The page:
BT's radio favours a purely modern look. With its trendy white iPod meets silver acoustic cloth design, BT carries its design intentions off well. Of course, radios aren't things to be looked at, they're to be listened to.
When it comes to sound quality, the BT musters a little more bass, slightly crisper treble and makes music sound a smidgen better than its rivals. When it comes to speech, you'll need the ears of a bat to detect the difference.
And then there's operation. Setting up security - such as WEP, WPA and MAC address configurations - is initially a fiddle, but afterwards picking stations or grazing the Internet airwaves is easy.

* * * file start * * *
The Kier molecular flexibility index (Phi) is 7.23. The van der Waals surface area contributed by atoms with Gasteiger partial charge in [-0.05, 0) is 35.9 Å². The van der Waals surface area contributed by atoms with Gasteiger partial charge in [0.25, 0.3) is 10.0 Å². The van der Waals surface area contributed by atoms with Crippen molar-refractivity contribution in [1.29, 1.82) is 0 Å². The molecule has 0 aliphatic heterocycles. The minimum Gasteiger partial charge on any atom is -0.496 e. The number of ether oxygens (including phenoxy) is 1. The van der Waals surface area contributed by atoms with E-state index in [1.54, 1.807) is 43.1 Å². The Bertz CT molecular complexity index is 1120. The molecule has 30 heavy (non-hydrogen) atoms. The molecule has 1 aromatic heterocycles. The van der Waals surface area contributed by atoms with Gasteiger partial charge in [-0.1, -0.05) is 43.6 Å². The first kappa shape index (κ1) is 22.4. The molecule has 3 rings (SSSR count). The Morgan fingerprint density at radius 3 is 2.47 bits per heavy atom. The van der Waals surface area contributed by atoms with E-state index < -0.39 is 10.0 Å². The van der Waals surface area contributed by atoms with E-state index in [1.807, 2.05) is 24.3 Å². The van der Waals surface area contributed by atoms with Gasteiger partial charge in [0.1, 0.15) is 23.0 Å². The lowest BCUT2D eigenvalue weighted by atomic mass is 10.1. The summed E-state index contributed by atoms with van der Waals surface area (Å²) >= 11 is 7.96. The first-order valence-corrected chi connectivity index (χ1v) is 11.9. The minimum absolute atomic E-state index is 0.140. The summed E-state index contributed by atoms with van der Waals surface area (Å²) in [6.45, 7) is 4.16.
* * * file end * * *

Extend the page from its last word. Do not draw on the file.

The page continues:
The BT radio also works as a media player, playing music files stored on your PC. There are two ways in which this can be achieved. First, you can set up Windows to allow the radio to access your PC's audio files via Windows Shares. This uses a feature present in both Windows 2000 and XP and is best suited to compressed music such as MP3s or WMA files.
However, if instead large and uncompressed music files, such as WAVs, comprise the bulk of your music collection then it's better to use a Universal Plug and Play (UPnP) server. We were impressed with the clear way in which BT's manual dealt with all of these configuration topics.